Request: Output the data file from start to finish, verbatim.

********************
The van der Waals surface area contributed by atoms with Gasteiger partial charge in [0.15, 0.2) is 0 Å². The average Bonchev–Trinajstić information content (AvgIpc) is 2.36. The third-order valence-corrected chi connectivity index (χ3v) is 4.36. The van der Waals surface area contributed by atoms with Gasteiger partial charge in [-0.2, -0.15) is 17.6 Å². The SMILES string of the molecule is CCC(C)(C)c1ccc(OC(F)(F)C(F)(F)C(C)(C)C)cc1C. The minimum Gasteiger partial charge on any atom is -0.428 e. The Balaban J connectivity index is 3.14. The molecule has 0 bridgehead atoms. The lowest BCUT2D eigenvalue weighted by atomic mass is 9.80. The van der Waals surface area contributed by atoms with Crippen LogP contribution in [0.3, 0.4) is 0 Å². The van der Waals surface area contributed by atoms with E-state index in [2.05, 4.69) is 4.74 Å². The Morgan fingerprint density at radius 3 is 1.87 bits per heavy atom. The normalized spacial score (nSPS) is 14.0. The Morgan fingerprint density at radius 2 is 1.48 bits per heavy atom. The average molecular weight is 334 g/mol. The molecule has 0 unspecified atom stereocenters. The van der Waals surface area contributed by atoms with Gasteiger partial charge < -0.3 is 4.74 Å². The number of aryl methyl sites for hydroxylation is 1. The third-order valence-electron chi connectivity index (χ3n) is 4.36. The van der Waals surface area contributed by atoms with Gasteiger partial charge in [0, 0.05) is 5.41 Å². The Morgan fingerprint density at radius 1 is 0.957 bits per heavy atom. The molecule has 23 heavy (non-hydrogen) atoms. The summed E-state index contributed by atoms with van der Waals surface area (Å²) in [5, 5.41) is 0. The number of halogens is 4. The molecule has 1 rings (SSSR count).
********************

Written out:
The van der Waals surface area contributed by atoms with Gasteiger partial charge in [0.15, 0.2) is 0 Å². The average Bonchev–Trinajstić information content (AvgIpc) is 2.36. The third-order valence-corrected chi connectivity index (χ3v) is 4.36. The van der Waals surface area contributed by atoms with Gasteiger partial charge in [-0.2, -0.15) is 17.6 Å². The SMILES string of the molecule is CCC(C)(C)c1ccc(OC(F)(F)C(F)(F)C(C)(C)C)cc1C. The minimum Gasteiger partial charge on any atom is -0.428 e. The Balaban J connectivity index is 3.14. The molecule has 0 bridgehead atoms. The lowest BCUT2D eigenvalue weighted by atomic mass is 9.80. The van der Waals surface area contributed by atoms with Crippen LogP contribution in [0.3, 0.4) is 0 Å². The van der Waals surface area contributed by atoms with E-state index in [2.05, 4.69) is 4.74 Å². The Morgan fingerprint density at radius 3 is 1.87 bits per heavy atom. The normalized spacial score (nSPS) is 14.0. The Morgan fingerprint density at radius 2 is 1.48 bits per heavy atom. The average molecular weight is 334 g/mol. The molecule has 0 unspecified atom stereocenters. The van der Waals surface area contributed by atoms with Gasteiger partial charge < -0.3 is 4.74 Å². The number of aryl methyl sites for hydroxylation is 1. The third-order valence-electron chi connectivity index (χ3n) is 4.36. The van der Waals surface area contributed by atoms with Gasteiger partial charge in [0, 0.05) is 5.41 Å². The Morgan fingerprint density at radius 1 is 0.957 bits per heavy atom. The molecule has 23 heavy (non-hydrogen) atoms. The summed E-state index contributed by atoms with van der Waals surface area (Å²) in [5, 5.41) is 0. The number of halogens is 4. The molecule has 1 rings (SSSR count).